The yield on the 10-year Treasury climbed to 4.27% from 4.22% late Tuesday. The two-year yield, which more closely tracks expectations for the Fed, rose more modestly to 4.74% from 4.71%.

Some other central banks have already begun removing the brakes from their economies.

The Swiss National Bank cuts its main rate on Thursday. The Bank of England, though, kept its main rate steady.

Stock indexes rose across much of Europe following the moves. The French CAC 40 gained 1.2% to recoup more of its losses from last week following jolting results from elections. Asian indexes were mixed.

AP Writer Zimo Zhong contributed.

FILE - The New York Stock Exchange is shown on June 18, 2024 in New York. European markets have opened higher on Thursday, June 20, 2024, after a mixed day of trading in Asia. Trading was thin after U.S. markets were closed in observance of Juneteenth. (AP Photo/Peter Morgan, File)

FILE - The New York Stock Exchange is shown on June 18, 2024 in New York. European markets have opened higher on Thursday, June 20, 2024, after a mixed day of trading in Asia. Trading was thin after U.S. markets were closed in observance of Juneteenth. (AP Photo/Peter Morgan, File)

People stand in front of an electronic stock board showing Japan's Nikkei 225 index at a securities firm in Tokyo, on Thursday, June 20, 2024. (AP Photo/Eugene Hoshiko)

People stand in front of an electronic stock board showing Japan's Nikkei 225 index at a securities firm in Tokyo, on Thursday, June 20, 2024. (AP Photo/Eugene Hoshiko)

The New York Stock Exchange is shown on Tuesday, June 18, 2024 in New York. Shares are mostly higher in Europe and Asia after U.S. stocks rallied to more records, with gains for technology companies pushing the benchmarks higher. (AP Photo/Peter Morgan)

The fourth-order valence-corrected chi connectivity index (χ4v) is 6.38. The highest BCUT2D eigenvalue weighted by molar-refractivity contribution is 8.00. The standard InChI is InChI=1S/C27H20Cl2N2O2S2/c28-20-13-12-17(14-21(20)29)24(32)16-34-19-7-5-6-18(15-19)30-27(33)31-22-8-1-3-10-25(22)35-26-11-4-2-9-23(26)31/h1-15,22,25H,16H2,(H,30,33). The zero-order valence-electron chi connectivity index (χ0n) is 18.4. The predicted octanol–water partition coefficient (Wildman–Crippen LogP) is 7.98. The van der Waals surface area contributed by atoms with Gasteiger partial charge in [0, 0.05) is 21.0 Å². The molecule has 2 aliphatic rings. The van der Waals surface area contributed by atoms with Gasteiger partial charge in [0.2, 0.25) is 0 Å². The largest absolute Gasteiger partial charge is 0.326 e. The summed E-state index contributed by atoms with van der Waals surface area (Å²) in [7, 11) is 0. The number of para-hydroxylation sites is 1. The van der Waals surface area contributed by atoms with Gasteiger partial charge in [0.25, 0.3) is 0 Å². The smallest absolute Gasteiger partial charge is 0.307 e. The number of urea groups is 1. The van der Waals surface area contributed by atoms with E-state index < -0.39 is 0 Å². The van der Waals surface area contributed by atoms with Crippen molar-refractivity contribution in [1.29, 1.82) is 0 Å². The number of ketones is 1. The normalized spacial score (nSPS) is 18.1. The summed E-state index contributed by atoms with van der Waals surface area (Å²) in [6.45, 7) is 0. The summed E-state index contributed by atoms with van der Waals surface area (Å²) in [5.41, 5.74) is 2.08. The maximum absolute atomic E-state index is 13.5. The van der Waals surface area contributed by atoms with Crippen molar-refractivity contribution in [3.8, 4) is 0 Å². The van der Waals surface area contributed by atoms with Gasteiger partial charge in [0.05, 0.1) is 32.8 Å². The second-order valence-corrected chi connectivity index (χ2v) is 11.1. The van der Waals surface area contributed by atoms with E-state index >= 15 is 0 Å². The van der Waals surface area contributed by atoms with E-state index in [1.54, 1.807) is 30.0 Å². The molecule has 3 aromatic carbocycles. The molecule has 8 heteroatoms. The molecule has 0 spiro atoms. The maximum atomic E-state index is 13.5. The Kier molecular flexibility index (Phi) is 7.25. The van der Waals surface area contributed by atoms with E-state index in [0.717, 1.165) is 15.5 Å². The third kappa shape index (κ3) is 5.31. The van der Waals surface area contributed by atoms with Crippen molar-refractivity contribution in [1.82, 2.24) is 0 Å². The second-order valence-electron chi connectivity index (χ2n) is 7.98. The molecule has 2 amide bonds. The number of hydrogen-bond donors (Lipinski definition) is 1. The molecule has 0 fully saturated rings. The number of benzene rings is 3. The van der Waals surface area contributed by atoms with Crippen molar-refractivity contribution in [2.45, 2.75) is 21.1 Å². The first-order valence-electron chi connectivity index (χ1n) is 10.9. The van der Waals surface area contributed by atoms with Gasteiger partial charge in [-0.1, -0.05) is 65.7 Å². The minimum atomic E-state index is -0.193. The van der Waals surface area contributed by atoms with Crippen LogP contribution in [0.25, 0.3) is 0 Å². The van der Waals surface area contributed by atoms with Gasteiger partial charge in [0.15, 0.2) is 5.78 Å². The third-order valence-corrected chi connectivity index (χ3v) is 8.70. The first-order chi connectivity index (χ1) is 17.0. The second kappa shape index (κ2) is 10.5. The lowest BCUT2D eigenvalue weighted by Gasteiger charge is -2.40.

The New York Stock Exchange is shown on Tuesday, June 18, 2024 in New York. Shares are mostly higher in Europe and Asia after U.S. stocks rallied to more records, with gains for technology companies pushing the benchmarks higher. (AP Photo/Peter Morgan)

People walk in front of an electronic stock board showing Japan's Nikkei 225 index at a securities firm Thursday, June 20, 2024, in Tokyo. (AP Photo/Eugene Hoshiko)

People walk in front of an electronic stock board showing Japan's Nikkei 225 index at a securities firm Thursday, June 20, 2024, in Tokyo. (AP Photo/Eugene Hoshiko)

A person walks in front of an electronic stock board showing Japan's Nikkei 225 index at a securities firm Thursday, June 20, 2024, in Tokyo. (AP Photo/Eugene Hoshiko)

A person walks in front of an electronic stock board showing Japan's Nikkei 225 index at a securities firm Thursday, June 20, 2024, in Tokyo. (AP Photo/Eugene Hoshiko)

A person walks in front of an electronic stock board showing Japan's Nikkei 225 index at a securities firm Thursday, June 20, 2024, in Tokyo. (AP Photo/Eugene Hoshiko)

A person walks in front of an electronic stock board showing Japan's Nikkei 225 index at a securities firm Thursday, June 20, 2024, in Tokyo. (AP Photo/Eugene Hoshiko)

People stand in front of an electronic stock board showing Japan's Nikkei 225 index at a securities firm Thursday, June 20, 2024, in Tokyo. (AP Photo/Eugene Hoshiko)

People stand in front of an electronic stock board showing Japan's Nikkei 225 index at a securities firm Thursday, June 20, 2024, in Tokyo. (AP Photo/Eugene Hoshiko)

Recommended Articles